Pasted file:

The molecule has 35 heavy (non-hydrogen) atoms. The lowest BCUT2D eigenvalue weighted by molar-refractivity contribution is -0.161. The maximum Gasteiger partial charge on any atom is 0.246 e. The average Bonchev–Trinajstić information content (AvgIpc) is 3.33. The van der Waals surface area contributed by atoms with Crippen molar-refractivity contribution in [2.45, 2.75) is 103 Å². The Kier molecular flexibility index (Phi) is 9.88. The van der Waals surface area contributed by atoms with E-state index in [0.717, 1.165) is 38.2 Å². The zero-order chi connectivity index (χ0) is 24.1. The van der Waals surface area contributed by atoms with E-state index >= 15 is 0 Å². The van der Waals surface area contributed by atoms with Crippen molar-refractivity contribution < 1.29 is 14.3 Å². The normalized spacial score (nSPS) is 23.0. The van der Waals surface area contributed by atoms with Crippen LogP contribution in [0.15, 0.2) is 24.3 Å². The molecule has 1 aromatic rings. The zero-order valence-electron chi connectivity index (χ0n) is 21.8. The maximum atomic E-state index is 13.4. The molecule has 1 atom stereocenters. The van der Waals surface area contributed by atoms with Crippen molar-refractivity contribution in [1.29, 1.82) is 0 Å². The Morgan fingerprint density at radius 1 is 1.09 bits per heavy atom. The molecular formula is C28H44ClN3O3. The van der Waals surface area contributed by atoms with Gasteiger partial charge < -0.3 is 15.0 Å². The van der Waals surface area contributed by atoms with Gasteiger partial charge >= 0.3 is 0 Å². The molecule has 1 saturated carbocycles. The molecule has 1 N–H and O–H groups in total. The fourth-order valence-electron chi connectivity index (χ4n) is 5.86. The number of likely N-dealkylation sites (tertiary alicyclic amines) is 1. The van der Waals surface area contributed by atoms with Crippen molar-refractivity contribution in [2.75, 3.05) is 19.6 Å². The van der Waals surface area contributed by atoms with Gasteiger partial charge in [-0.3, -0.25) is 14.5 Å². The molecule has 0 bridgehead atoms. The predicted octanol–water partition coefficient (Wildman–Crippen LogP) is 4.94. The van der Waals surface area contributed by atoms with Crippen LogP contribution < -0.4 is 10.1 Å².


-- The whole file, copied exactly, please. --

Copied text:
The molecule has 35 heavy (non-hydrogen) atoms. The lowest BCUT2D eigenvalue weighted by molar-refractivity contribution is -0.161. The maximum Gasteiger partial charge on any atom is 0.246 e. The average Bonchev–Trinajstić information content (AvgIpc) is 3.33. The van der Waals surface area contributed by atoms with Crippen molar-refractivity contribution in [2.45, 2.75) is 103 Å². The Kier molecular flexibility index (Phi) is 9.88. The van der Waals surface area contributed by atoms with E-state index in [0.717, 1.165) is 38.2 Å². The zero-order chi connectivity index (χ0) is 24.1. The van der Waals surface area contributed by atoms with E-state index >= 15 is 0 Å². The van der Waals surface area contributed by atoms with Crippen molar-refractivity contribution < 1.29 is 14.3 Å². The normalized spacial score (nSPS) is 23.0. The van der Waals surface area contributed by atoms with Crippen LogP contribution in [0.15, 0.2) is 24.3 Å². The molecule has 1 aromatic rings. The zero-order valence-electron chi connectivity index (χ0n) is 21.8. The maximum atomic E-state index is 13.4. The molecule has 1 atom stereocenters. The van der Waals surface area contributed by atoms with Crippen molar-refractivity contribution in [1.29, 1.82) is 0 Å². The Morgan fingerprint density at radius 1 is 1.09 bits per heavy atom. The molecular formula is C28H44ClN3O3. The van der Waals surface area contributed by atoms with Gasteiger partial charge < -0.3 is 15.0 Å². The van der Waals surface area contributed by atoms with Gasteiger partial charge >= 0.3 is 0 Å². The molecule has 1 saturated carbocycles. The molecule has 1 N–H and O–H groups in total. The fourth-order valence-electron chi connectivity index (χ4n) is 5.86. The number of likely N-dealkylation sites (tertiary alicyclic amines) is 1. The van der Waals surface area contributed by atoms with Crippen molar-refractivity contribution in [2.75, 3.05) is 19.6 Å². The van der Waals surface area contributed by atoms with Gasteiger partial charge in [-0.3, -0.25) is 14.5 Å². The molecule has 0 bridgehead atoms. The predicted octanol–water partition coefficient (Wildman–Crippen LogP) is 4.94. The van der Waals surface area contributed by atoms with Crippen LogP contribution < -0.4 is 10.1 Å².